A new report from Greenpeace East Asia draws attention to the risks associated with carbon offsets in China.
China represents a massive market for the accreditation and sale of carbon offset credits, particularly in the light of liquefied natural gas (LNG) imports.
Namely, the report claims some 85% of all carbon-neutral LNG cargoes to have been sold to buyers in Asia, whereas Chinese oil and gas companies are accused of purchasing low-quality carbon offsets to support their weak emissions reduction commitments.
In a statement, Li Jiatong, Greenpeace East Asia Beijing-based project leader said: “Carbon offsets are a crediting scheme to enable carbon emissions in one domain by compensating for them elsewhere. In the past few years, the global carbon offset industry has been riddled with scandals and costly methodological errors.”
Li went on to say that carbon offsetting is swiftly enveloping China, even as it is currently in a crisis of confidence around the world.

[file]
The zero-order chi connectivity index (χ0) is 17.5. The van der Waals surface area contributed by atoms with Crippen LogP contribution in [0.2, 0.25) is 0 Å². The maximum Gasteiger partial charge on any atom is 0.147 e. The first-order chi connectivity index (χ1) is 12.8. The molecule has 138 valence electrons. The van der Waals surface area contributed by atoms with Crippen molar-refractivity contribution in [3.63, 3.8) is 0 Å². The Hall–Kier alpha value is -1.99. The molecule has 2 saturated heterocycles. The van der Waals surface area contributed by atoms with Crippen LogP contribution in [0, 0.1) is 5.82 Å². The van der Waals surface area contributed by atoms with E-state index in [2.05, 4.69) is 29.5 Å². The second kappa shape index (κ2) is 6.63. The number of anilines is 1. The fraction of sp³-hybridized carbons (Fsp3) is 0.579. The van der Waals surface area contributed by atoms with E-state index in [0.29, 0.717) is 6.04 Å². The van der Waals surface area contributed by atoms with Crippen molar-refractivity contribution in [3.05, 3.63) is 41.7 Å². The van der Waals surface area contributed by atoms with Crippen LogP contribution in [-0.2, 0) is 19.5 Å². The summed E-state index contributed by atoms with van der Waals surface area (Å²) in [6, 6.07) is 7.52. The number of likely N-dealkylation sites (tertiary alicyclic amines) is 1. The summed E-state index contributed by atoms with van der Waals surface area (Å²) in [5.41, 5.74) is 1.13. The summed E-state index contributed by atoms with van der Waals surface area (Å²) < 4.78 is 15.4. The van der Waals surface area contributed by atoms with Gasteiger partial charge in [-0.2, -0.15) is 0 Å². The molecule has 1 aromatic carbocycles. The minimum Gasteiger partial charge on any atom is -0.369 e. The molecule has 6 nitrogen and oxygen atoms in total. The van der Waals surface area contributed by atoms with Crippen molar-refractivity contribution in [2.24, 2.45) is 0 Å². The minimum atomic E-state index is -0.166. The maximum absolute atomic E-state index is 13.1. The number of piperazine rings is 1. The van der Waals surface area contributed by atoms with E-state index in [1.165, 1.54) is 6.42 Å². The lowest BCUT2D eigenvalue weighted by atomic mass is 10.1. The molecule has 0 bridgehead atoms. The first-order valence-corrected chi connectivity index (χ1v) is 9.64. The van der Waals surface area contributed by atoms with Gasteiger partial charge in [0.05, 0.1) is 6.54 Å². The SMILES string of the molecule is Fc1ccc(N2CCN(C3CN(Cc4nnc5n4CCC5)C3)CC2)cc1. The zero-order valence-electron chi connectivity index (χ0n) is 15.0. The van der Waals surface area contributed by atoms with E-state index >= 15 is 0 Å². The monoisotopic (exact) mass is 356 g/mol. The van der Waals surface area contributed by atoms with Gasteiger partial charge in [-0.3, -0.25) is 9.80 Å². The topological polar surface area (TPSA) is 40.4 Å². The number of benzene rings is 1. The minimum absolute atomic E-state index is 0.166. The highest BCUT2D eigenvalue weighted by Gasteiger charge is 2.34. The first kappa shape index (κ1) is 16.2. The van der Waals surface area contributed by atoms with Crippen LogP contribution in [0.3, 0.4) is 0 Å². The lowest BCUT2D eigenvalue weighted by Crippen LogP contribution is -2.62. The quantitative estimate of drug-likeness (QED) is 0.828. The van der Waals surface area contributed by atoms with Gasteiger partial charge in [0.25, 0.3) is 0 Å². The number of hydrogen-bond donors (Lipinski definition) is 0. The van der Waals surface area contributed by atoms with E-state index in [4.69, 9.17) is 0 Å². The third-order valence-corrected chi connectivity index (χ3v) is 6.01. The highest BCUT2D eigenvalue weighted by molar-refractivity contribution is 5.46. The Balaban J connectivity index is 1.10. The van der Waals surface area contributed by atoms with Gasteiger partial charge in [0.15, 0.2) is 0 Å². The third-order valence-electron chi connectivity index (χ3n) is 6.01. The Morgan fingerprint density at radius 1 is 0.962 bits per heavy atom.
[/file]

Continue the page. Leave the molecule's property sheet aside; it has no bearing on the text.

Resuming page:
Further, in his statement, Li points out that carbon offset credits are used as a ‘smoke screen’ by major polluters, particularly such as fossil fuel companies, to mask their continued and often even increased CO2 emissions.
“So, we’re ringing the alarm in China. Carbon offset credits have no place in net zero pledges,” Li concludes.
One of the main subjects of the analysis conducted by Greenpeace are the forestry carbon projects in China, which are said to frequently demonstrate inconsistent levels of quality largely due to a lack of rigorous standards and insufficient data collection.
To help mitigate the issue surrounding faulty carbon offsets, Greenpeace East Asia is urging authorities to disregard them completely where net zero and decarbonization targets are concerned.